The S-Module ( sequential module ) contains the same combinational function capability as the C-Module together with a sequential element that can be configured as a flip-flop. Figure 5.4 (d) shows the sequential element implementation in the ACT 2 and ACT 3 architectures.
Figure 5.5 (a) shows the timing model for the ACT family. 5 This is a simple timing model since it deals only with logic buried inside a chip and allows us only to estimate delays. We cannot predict the exact delays on an Actel chip until we have performed the place-and-route step and know how much delay is contributed by the interconnect. Since we cannot determine the exact delay before physical layout is complete, we call the Actel architecture nondeterministic .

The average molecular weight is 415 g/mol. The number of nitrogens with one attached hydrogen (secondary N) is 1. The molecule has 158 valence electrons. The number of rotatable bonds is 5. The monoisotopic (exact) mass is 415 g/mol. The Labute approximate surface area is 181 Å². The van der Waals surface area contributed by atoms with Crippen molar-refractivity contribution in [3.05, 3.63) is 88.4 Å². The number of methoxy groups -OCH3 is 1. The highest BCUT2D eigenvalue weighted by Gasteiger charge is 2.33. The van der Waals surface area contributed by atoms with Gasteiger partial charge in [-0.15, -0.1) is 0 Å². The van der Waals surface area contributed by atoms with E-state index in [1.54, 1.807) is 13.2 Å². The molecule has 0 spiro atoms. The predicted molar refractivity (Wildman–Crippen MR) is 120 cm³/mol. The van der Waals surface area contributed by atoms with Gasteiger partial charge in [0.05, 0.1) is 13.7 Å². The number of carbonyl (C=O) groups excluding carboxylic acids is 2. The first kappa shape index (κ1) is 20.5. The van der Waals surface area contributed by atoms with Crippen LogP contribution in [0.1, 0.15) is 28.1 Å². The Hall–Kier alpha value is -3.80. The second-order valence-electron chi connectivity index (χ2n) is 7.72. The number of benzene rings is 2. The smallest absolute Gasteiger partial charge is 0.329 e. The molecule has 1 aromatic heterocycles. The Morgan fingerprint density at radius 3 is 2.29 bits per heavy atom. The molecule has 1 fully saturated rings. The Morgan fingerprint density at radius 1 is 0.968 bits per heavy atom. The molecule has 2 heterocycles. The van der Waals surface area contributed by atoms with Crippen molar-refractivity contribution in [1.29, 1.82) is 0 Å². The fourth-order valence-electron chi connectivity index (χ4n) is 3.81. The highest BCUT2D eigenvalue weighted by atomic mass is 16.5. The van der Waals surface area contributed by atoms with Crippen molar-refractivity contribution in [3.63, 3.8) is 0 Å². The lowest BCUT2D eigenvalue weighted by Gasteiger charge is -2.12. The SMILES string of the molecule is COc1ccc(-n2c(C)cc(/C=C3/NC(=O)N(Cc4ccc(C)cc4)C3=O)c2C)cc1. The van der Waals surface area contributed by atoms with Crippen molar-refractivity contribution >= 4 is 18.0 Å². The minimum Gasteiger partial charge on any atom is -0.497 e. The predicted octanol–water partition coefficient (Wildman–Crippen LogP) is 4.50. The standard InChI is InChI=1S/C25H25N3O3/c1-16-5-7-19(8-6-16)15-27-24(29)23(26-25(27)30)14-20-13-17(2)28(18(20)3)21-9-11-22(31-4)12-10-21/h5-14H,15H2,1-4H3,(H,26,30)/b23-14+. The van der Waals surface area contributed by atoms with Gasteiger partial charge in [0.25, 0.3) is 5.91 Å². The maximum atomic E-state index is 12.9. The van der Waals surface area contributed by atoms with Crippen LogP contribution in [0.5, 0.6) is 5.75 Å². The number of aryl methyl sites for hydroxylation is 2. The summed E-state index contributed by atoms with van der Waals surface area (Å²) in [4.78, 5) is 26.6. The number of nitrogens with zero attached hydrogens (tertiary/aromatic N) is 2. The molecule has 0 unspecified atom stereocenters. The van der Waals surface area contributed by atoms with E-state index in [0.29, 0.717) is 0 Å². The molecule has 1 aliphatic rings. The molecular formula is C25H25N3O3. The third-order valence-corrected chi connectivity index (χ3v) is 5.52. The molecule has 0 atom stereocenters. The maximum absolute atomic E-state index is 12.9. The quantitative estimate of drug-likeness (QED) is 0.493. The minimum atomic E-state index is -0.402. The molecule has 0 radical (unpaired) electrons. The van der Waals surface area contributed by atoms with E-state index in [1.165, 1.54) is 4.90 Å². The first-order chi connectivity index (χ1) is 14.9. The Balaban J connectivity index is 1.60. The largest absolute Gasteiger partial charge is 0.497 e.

Even though we cannot determine the preroute delays exactly, it is still important to estimate the delay on a logic path. For example, Figure 5.5 (a) shows a typical situation deep inside an ASIC. Internal signal I1 may be from the output of a register (flip-flop). We then pass through some combinational logic, C1, through a register, S1, and then another register, S2. The register-to-register delay consists of a clock–Q delay, plus any combinational delay between registers, and the setup time for the next flip-flop. The speed of our system will depend on the slowest register–register delay or critical path between registers. We cannot make our clock period any longer than this or the signal will not reach the second register in time to be clocked.